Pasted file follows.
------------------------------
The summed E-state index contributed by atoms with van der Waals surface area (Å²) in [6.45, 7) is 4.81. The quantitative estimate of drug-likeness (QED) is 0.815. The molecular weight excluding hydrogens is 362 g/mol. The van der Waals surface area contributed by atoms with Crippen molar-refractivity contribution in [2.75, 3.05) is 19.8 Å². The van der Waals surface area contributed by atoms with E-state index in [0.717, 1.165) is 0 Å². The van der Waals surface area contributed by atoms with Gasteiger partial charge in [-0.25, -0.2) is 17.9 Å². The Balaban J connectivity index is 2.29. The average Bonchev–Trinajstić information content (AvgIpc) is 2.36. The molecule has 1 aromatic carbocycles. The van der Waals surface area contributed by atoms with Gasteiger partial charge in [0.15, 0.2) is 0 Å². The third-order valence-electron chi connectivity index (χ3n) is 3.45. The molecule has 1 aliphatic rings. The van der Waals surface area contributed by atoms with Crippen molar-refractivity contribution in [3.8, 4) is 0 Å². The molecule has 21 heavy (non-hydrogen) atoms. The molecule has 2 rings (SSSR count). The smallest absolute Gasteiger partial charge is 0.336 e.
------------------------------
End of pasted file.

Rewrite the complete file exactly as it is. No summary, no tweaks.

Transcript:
The summed E-state index contributed by atoms with van der Waals surface area (Å²) in [6.45, 7) is 4.81. The quantitative estimate of drug-likeness (QED) is 0.815. The molecular weight excluding hydrogens is 362 g/mol. The van der Waals surface area contributed by atoms with Crippen molar-refractivity contribution in [2.75, 3.05) is 19.8 Å². The van der Waals surface area contributed by atoms with E-state index in [0.717, 1.165) is 0 Å². The van der Waals surface area contributed by atoms with Gasteiger partial charge in [-0.25, -0.2) is 17.9 Å². The Balaban J connectivity index is 2.29. The average Bonchev–Trinajstić information content (AvgIpc) is 2.36. The molecule has 1 aromatic carbocycles. The van der Waals surface area contributed by atoms with Gasteiger partial charge in [0.15, 0.2) is 0 Å². The third-order valence-electron chi connectivity index (χ3n) is 3.45. The molecule has 1 aliphatic rings. The van der Waals surface area contributed by atoms with Crippen molar-refractivity contribution in [3.8, 4) is 0 Å². The molecule has 21 heavy (non-hydrogen) atoms. The molecule has 2 rings (SSSR count). The smallest absolute Gasteiger partial charge is 0.336 e.